LC-MS

What Makes Plums So Sweet? — Chromatography Explores

Mar 28 2018 Read 500 Times

Plums are one of commonest fruits found in our homes and supermarkets. They are also relatively easy to grow in your garden too. But how do you know when it is time to pick them? That is where chromatography can come in handy. Read on to find out if your plums are ripe.

Plums — a drupe brother to peach and apricot

There are over two thousand varieties of plums belonging to the genus Prunus which in turn belongs to the family Rosaceae, which includes apples and roses. Prunus is a genus of bushes and trees that includes fruits like apricots, peaches and nectarines — alongside plums.

The fruit produced by these Prunus plants are known as drupes or stone-fruit. They have an outer fleshy part (mesocarp) that is surrounded by skin (exocarp). At the centre of the flesh is a stone which comprises a shell (endocarp) that protects the seed (kernel) inside.

Fruit of the world

Plums are grown in many different countries and climates on small deciduous trees. They can be divided into different types including:

  • Prunus domestica which is the European-Asian plum,
  • Prunus salicina or Japanese plum, and
  • Prunus insititia or damson, mainly found in the UK.

By far, the largest harvester of plums is China with over 55% of global production, followed by Romania, Serbia and the US. Plums have been found in many archaeological sites, including some Neolithic sites — potentially making plums one of the first domesticated fruits. Of course, dried plums give rise to that grandmother’s favourite — prunes, guaranteed to keep you regular.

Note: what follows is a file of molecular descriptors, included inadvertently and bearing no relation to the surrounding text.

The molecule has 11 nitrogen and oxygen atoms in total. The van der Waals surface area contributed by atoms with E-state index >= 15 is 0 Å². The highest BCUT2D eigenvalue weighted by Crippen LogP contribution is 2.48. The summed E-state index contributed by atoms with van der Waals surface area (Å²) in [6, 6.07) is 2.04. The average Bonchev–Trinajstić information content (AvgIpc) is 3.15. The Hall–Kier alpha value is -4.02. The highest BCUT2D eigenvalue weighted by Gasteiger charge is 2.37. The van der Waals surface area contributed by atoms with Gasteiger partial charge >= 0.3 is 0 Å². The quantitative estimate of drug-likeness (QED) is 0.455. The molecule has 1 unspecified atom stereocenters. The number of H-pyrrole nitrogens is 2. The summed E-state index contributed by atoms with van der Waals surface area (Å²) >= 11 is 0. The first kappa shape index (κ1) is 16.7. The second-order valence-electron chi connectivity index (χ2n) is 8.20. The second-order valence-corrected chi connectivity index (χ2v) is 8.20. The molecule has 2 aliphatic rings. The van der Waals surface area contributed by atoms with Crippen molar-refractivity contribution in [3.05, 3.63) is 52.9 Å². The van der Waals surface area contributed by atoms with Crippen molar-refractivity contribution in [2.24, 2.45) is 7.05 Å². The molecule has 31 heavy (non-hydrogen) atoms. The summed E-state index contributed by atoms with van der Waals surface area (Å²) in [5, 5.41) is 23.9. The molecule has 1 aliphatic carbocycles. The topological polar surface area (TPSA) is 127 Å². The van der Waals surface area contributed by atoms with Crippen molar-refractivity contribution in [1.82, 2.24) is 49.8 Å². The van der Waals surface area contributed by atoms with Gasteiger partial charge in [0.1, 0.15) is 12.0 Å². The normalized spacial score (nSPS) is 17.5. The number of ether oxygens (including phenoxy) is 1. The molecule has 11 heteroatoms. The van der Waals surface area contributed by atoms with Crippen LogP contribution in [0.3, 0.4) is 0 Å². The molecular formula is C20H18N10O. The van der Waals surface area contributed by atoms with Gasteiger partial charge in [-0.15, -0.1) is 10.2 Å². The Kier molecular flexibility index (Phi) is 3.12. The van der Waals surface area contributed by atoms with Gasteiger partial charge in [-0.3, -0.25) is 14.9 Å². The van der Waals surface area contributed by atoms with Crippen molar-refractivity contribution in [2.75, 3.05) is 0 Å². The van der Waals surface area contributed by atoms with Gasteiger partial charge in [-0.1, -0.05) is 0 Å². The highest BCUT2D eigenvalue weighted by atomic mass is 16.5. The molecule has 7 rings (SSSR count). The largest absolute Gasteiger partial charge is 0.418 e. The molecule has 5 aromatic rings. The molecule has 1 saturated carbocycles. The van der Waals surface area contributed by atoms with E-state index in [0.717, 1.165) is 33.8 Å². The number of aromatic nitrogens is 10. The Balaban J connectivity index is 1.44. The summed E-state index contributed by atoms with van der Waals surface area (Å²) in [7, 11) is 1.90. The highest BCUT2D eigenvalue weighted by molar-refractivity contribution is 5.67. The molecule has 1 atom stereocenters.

Are your plums ripe?

There are many different colours, sizes and flavours of plums. But generally, people prefer to eat them when they are sweet. To choose the best time to harvest your plums — when they are at their ripest — growers have used traditional methods like firmness or skin and flesh colour. But could chromatography help this process?

Research suggests that the answer is yes (if you have an HPLC to hand), with its ability to measure the sugar content of the fruit key to the fruit’s sweetness. Plums contain three main sugars — glucose, sucrose and fructose, with the concentrations depending on the cultivar or variety. Total sugar content of plums changes during the ripening process and even changes between cultivars.

But research shows that by measuring the individual and total sugar concentrations in the fruit using high performance liquid chromatography, we know that sugar content increases during the ripening process. The use of chromatography as a tool for analysing food samples is discussed in the article, Utilisation of LC/MSMS (QTRAP) and Polarity Switching for the Quantitative Analysis of Over 300 Pesticides in Crude QuEChERS Extracts from Various Fruit and Vegetable Matrices. Research also shows that some cultivars have significantly higher total sugar content that other cultivars.

So, for sweet plums? Pick the right cultivar for your region and harvest at just the right time.

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Chromatography Today - March 2018 Volume 11 Issue 1

March 2018

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